Economists see mild growth next year

Panel says jobless rate won't budge

Tribune Washington BureauDecember 18, 2012 

WASHINGTON — Most forecasters are looking at 2013 as being another mediocre year for the economy, but many appear hopeful that growth will accelerate as the year progresses.

Beyond that broad outline, the outlook for next year is muddled. The range of economic growth projections is about as wide as it's ever been, reflecting the great fiscal haze hanging over the nation.

In its year-end survey released Monday, the National Association for Business Economics said the consensus view from its panel of forecasters shows gross domestic product expanding next year at an average annual growth rate of 2.1 percent. That's little changed from the modest 2.2 percent pace this year.

And don't expect the unemployment rate to budge. Most of these 48 professional economists see the jobless rate averaging 7.7 percent in 2013 — exactly where it stands now.

These numbers represent the consensus or median, which means half the experts are predicting GDP growth stronger than 2.1 percent next year and half predict growth below 2.1 percent. But what's striking about this year's survey results are the varying views from these economists, who work at companies, universities and government.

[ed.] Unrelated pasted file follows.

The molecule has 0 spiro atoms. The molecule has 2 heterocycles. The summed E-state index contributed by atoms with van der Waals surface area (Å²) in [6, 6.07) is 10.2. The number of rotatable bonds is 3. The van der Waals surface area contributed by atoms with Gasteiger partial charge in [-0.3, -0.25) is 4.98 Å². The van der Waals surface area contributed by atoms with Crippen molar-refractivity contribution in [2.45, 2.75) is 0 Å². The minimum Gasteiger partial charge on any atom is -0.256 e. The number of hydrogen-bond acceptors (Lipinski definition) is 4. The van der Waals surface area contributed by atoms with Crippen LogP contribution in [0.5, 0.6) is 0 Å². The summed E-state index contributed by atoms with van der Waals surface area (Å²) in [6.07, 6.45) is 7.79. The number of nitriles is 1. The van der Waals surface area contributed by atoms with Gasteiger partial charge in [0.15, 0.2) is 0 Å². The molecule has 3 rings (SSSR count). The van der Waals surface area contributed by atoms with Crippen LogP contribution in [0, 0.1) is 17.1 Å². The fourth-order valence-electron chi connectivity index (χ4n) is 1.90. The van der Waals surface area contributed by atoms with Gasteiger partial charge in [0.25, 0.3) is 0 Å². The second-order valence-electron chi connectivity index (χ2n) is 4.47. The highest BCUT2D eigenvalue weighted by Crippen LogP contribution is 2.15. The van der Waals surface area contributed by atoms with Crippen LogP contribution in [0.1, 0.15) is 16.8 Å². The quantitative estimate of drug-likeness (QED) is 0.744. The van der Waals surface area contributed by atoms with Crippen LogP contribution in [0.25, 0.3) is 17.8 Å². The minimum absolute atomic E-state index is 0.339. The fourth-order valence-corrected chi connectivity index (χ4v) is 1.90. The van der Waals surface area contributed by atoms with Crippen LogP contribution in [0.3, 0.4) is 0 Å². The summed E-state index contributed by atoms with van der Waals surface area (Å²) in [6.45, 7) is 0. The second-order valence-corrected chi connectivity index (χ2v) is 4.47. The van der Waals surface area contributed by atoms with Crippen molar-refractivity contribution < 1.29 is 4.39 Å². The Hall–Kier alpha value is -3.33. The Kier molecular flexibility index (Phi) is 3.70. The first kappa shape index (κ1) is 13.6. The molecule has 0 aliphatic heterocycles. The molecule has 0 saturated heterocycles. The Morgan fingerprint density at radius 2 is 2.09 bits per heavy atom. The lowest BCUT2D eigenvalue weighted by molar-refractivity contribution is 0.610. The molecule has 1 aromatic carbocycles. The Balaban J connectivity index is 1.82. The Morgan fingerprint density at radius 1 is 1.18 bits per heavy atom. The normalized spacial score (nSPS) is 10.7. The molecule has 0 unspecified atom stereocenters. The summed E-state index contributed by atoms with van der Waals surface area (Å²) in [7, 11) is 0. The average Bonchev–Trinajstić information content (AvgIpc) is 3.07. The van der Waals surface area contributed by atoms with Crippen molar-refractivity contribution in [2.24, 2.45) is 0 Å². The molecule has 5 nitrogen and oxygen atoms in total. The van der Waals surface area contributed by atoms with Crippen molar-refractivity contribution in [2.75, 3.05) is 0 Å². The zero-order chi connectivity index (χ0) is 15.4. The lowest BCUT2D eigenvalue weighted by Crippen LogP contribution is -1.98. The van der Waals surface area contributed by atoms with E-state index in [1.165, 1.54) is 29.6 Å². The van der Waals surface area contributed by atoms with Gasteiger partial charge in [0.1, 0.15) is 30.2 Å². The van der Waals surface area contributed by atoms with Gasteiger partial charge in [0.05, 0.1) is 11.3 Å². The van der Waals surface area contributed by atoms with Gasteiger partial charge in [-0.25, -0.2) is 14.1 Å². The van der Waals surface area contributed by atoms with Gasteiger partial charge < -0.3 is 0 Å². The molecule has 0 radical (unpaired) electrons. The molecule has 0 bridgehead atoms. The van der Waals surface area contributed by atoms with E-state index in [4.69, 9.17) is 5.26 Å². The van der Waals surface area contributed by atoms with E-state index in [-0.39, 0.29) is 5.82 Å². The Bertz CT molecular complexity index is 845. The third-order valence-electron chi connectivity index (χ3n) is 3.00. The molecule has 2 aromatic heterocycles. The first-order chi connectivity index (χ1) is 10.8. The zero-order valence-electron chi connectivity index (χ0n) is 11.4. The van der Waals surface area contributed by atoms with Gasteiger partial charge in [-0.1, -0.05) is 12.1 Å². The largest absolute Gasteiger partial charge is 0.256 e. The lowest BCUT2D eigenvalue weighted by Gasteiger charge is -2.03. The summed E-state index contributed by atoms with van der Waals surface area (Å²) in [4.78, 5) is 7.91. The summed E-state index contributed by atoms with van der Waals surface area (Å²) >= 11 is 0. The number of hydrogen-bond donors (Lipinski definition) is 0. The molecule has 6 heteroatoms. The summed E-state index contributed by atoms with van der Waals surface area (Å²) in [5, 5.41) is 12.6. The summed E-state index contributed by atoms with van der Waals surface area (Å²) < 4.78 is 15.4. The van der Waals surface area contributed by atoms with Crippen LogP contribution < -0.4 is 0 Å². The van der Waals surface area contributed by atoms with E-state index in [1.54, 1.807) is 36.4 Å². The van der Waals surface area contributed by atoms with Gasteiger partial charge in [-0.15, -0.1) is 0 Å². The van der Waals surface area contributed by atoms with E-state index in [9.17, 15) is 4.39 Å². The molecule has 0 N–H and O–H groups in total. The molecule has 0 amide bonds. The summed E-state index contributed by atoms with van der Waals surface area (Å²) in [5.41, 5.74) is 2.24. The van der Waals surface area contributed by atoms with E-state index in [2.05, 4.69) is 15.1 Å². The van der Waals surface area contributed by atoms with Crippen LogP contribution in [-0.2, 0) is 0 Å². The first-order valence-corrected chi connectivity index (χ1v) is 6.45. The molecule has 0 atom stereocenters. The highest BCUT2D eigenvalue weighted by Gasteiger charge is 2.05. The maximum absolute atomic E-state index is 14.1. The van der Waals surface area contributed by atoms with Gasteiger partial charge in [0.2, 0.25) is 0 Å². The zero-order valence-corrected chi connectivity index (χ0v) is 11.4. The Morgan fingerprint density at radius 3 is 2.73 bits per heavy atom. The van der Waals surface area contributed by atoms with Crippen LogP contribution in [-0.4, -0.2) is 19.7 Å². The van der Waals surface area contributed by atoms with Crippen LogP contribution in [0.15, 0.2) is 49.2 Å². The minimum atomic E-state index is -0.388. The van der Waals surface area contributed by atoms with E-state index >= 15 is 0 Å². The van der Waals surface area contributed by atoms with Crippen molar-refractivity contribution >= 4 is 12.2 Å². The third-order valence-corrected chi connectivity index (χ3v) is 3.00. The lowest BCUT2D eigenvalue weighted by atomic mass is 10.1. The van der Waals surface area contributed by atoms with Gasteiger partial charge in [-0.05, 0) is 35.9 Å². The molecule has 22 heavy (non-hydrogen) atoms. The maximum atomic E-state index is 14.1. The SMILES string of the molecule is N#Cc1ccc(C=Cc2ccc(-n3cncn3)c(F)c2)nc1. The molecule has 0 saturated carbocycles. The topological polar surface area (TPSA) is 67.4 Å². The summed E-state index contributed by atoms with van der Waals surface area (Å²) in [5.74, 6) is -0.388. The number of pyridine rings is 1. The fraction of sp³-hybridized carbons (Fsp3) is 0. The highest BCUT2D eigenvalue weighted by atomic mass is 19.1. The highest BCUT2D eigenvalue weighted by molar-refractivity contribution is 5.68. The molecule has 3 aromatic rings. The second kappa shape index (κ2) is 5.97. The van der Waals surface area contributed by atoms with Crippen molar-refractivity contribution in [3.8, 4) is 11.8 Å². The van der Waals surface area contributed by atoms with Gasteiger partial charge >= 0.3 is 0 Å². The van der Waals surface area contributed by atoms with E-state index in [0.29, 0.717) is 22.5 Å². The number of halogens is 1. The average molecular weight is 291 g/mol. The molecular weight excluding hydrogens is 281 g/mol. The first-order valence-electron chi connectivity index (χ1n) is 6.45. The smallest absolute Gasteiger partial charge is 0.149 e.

Although they predict GDP to grow in the fourth quarter of 2013 from the same period in 2012, five of the forecasters on the panel think growth will come in at 3.6 percent, while another five expect the increase to be a mere 1.3 percent.

The top and bottom range of forecasts for job growth is just as stark. Some see the nation adding on average 300,000 jobs a month in the second half of next year, but the pessimistic five believe payrolls will rise by no more than 125,000 a month in that period.

"It just shows there's a lot of uncertainty among economists," said Nayantara Hensel, chair of the association's outlook survey and professor of industry and business at National Defense University.

Hensel points out concerns and uncertainty over the looming fiscal cliff already have taken a big bite out of business investments and are weighing on consumers as well, especially those who work in government.

"It's not clear what's coming in the new year," she said. "Is there going to be a furlough? Are government funds not going to be cut? We don't know."

She added: "Personally, I believe we're going to have a recession."

Lexington Herald-Leader is pleased to provide this opportunity to share information, experiences and observations about what's in the news. Some of the comments may be reprinted elsewhere in the site or in the newspaper. We encourage lively, open debate on the issues of the day, and ask that you refrain from profanity, hate speech, personal comments and remarks that are off point. Thank you for taking the time to offer your thoughts.

Commenting FAQs | Terms of Service